People use Juuls is to get their dose of nicotine. The nicotine creates a head rush that, when paired with alcohol, can enhance a drunk or disoriented feeling. It makes sense that they’re so popular. But there’s a catch: nicotine is widely known to have extremely addictive properties. This isn’t new information—it has been known for over 30 years. But many students ignore the information and continue to use the Juul. Though the validity of the rumors has been contested, one thing is still for sure: Juuls, and all forms of nicotine, are detrimental to your health, and actively advised against. So why do we still use them?
Irma T. Elo, a professor in the Sociology department who studies health inequalities, states that many college students believe that they will only smoke during their college years and will easily be able to quit. Studies show that about 80% of daily adult smokers started smoking before age 21—during their undergraduate years.
“E–cigarettes are relatively new and that is problematic in the sense that e–cigarettes and [electronic] vaporizers can lead to increased cigarette smoking later on… it may be the first step,” Elo explains.
“We kind of put nicotine on par with caffeine in terms of its ability to create a dependence tendency, but in fact it’s actually more powerful than heroin in creating dependency,” says Dr. Leone. There's a study that showed that 25% of tobacco users become dependent on cigarettes after just a single pack. Nicotine addiction isn’t a phase; this reliance has been consistently continue into life after college.
There are many misconceptions about the safety of Juuls and e–cigarettes. While there is evidence to show that they are safer than traditional cigarettes, due to a reduced exposure to tar and other cancer causing carcinogens, it is extremely hard to call them safe. Experts do not know the long term effects of e–cigarette use, but in the short term, they make it much more likely to make the transition to regular cigarettes. Despite the lack of long–term knowledge, people, even many of the users, understand that it cannot be positive. “It can’t be healthy,” says Ellie.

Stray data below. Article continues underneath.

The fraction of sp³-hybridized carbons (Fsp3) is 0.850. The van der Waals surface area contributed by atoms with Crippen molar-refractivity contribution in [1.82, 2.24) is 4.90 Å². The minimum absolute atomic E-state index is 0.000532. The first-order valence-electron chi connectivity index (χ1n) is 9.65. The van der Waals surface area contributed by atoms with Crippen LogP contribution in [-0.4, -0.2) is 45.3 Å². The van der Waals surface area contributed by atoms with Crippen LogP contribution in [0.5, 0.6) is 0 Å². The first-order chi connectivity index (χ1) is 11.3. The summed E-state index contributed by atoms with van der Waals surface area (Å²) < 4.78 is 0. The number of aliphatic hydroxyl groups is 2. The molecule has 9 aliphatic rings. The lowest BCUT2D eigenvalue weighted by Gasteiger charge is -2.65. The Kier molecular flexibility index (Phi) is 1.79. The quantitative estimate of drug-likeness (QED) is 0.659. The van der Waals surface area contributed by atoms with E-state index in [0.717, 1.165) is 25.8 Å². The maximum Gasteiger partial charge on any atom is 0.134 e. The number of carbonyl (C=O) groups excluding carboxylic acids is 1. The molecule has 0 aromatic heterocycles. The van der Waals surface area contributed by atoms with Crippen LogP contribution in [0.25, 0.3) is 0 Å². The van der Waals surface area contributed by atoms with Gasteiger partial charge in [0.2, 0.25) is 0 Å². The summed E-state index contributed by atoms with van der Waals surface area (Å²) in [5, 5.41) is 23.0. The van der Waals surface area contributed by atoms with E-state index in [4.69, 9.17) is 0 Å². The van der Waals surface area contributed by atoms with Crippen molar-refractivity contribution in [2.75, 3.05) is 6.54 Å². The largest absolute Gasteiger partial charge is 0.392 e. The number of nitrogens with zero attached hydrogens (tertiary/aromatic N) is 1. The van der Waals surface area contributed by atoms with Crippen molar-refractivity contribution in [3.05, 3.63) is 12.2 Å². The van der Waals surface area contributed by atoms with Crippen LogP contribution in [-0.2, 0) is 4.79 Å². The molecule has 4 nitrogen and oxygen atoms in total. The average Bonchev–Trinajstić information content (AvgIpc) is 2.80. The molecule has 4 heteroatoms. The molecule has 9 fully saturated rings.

Although there isn’t yet much scientific information on the long—term effects of Juuls, or even e–cigarettes, there are some immediate effects that can be observed. Juul pods contain propylene glycol, one of the chemicals found in antifreeze. Though it is unknown the exact effects of inhaling this substance, it is known that putting antifreeze into your body is very harmful. In fact, in 2014 . There is a lack of understanding among users as to what the Juul is, and what it contains, which leads users to make uninformed decisions about their actions.
Even beyond the negative health effects of the Juul itself, the fact that it is being passed around from person to person makes the spread of illnesses so much easier. This year has been regarded one of the worst flu epidemics on record, a pandemic that can be exacerbated by Juul sharing among other things. It follows the same logic as not drinking out of the same handle for fear of mono.
For those who need support in stopping their cigarette or e–cigarette usage, including the Juul, Student Health Services has smoking cessation resources on campus through their program. This includes one–on–one counseling or group sessions, in order to become tobacco–free and achieve a variety of goals including managing and identifying triggers, and quitting smoking.
For people thinking about starting to Juul, Ellie firmly says “don’t.”
“I really think the trend or fad even is not going to last that much longer anyway,” she qualifies. Only time will tell.